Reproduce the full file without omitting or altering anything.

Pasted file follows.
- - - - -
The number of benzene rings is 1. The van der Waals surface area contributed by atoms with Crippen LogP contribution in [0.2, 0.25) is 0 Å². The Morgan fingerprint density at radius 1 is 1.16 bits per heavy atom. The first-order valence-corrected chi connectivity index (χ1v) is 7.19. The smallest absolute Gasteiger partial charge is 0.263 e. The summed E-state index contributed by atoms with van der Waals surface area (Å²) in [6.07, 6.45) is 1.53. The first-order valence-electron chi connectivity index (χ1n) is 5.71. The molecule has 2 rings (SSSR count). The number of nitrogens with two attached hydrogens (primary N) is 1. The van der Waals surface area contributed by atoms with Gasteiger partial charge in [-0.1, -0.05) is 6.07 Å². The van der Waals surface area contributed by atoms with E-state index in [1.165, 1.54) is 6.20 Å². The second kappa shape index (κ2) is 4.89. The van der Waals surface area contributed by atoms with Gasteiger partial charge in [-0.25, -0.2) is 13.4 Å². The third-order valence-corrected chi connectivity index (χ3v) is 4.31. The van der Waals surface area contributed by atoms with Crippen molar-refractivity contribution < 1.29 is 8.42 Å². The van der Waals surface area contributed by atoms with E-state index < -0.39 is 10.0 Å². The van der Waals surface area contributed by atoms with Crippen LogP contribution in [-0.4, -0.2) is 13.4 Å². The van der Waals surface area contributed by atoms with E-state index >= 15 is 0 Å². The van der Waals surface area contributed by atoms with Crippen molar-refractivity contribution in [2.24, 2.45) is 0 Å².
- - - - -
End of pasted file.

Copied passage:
The number of benzene rings is 1. The van der Waals surface area contributed by atoms with Crippen LogP contribution in [0.2, 0.25) is 0 Å². The Morgan fingerprint density at radius 1 is 1.16 bits per heavy atom. The first-order valence-corrected chi connectivity index (χ1v) is 7.19. The smallest absolute Gasteiger partial charge is 0.263 e. The summed E-state index contributed by atoms with van der Waals surface area (Å²) in [6.07, 6.45) is 1.53. The first-order valence-electron chi connectivity index (χ1n) is 5.71. The molecule has 2 rings (SSSR count). The number of nitrogens with two attached hydrogens (primary N) is 1. The van der Waals surface area contributed by atoms with Gasteiger partial charge in [-0.1, -0.05) is 6.07 Å². The van der Waals surface area contributed by atoms with E-state index in [1.165, 1.54) is 6.20 Å². The second kappa shape index (κ2) is 4.89. The van der Waals surface area contributed by atoms with Gasteiger partial charge in [-0.25, -0.2) is 13.4 Å². The third-order valence-corrected chi connectivity index (χ3v) is 4.31. The van der Waals surface area contributed by atoms with Crippen molar-refractivity contribution < 1.29 is 8.42 Å². The van der Waals surface area contributed by atoms with E-state index < -0.39 is 10.0 Å². The van der Waals surface area contributed by atoms with Crippen LogP contribution in [-0.4, -0.2) is 13.4 Å². The van der Waals surface area contributed by atoms with E-state index >= 15 is 0 Å². The van der Waals surface area contributed by atoms with Crippen molar-refractivity contribution in [2.24, 2.45) is 0 Å².